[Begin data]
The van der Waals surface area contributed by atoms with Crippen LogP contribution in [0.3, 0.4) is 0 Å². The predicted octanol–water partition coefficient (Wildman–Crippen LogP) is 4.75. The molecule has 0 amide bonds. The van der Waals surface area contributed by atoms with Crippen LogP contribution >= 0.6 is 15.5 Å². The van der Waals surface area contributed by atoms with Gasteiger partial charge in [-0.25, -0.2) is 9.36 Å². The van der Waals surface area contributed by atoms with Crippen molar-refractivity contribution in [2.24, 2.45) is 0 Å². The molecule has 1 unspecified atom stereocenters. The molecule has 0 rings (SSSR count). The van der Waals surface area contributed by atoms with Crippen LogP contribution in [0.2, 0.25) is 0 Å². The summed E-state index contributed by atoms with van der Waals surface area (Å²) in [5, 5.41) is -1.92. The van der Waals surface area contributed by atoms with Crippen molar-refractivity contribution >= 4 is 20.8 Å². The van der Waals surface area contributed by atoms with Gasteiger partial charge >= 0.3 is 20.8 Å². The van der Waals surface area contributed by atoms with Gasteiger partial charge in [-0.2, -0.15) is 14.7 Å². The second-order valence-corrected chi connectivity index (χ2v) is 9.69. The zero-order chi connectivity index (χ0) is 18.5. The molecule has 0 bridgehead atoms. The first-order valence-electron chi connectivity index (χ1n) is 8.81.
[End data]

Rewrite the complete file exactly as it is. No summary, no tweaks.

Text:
The van der Waals surface area contributed by atoms with Crippen LogP contribution in [0.3, 0.4) is 0 Å². The predicted octanol–water partition coefficient (Wildman–Crippen LogP) is 4.75. The molecule has 0 amide bonds. The van der Waals surface area contributed by atoms with Crippen LogP contribution >= 0.6 is 15.5 Å². The van der Waals surface area contributed by atoms with Gasteiger partial charge in [-0.25, -0.2) is 9.36 Å². The van der Waals surface area contributed by atoms with Crippen molar-refractivity contribution in [2.24, 2.45) is 0 Å². The molecule has 1 unspecified atom stereocenters. The molecule has 0 rings (SSSR count). The van der Waals surface area contributed by atoms with Crippen LogP contribution in [0.2, 0.25) is 0 Å². The summed E-state index contributed by atoms with van der Waals surface area (Å²) in [5, 5.41) is -1.92. The van der Waals surface area contributed by atoms with Crippen molar-refractivity contribution >= 4 is 20.8 Å². The van der Waals surface area contributed by atoms with Gasteiger partial charge >= 0.3 is 20.8 Å². The van der Waals surface area contributed by atoms with Gasteiger partial charge in [-0.2, -0.15) is 14.7 Å². The second-order valence-corrected chi connectivity index (χ2v) is 9.69. The zero-order chi connectivity index (χ0) is 18.5. The molecule has 0 bridgehead atoms. The first-order valence-electron chi connectivity index (χ1n) is 8.81.